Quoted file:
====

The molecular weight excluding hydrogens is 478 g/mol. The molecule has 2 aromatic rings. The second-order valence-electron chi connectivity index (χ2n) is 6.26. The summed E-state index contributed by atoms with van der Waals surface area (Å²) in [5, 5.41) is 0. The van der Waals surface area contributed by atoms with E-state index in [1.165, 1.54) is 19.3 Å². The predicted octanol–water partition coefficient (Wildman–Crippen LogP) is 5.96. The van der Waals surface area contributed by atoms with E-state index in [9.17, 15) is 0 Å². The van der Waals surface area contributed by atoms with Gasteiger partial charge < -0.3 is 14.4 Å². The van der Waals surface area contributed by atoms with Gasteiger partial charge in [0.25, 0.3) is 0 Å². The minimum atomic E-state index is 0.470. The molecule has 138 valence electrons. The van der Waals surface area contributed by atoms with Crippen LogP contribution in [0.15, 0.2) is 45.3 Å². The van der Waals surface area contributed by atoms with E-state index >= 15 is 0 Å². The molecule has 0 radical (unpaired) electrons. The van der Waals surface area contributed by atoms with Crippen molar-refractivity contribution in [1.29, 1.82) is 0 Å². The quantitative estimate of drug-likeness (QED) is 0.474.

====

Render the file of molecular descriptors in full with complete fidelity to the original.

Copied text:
The molecular weight excluding hydrogens is 478 g/mol. The molecule has 2 aromatic rings. The second-order valence-electron chi connectivity index (χ2n) is 6.26. The summed E-state index contributed by atoms with van der Waals surface area (Å²) in [5, 5.41) is 0. The van der Waals surface area contributed by atoms with E-state index in [1.165, 1.54) is 19.3 Å². The predicted octanol–water partition coefficient (Wildman–Crippen LogP) is 5.96. The van der Waals surface area contributed by atoms with E-state index in [9.17, 15) is 0 Å². The van der Waals surface area contributed by atoms with Gasteiger partial charge < -0.3 is 14.4 Å². The van der Waals surface area contributed by atoms with Gasteiger partial charge in [0.25, 0.3) is 0 Å². The minimum atomic E-state index is 0.470. The molecule has 138 valence electrons. The van der Waals surface area contributed by atoms with Crippen LogP contribution in [0.15, 0.2) is 45.3 Å². The van der Waals surface area contributed by atoms with E-state index >= 15 is 0 Å². The molecule has 0 radical (unpaired) electrons. The van der Waals surface area contributed by atoms with Crippen molar-refractivity contribution in [1.29, 1.82) is 0 Å². The quantitative estimate of drug-likeness (QED) is 0.474.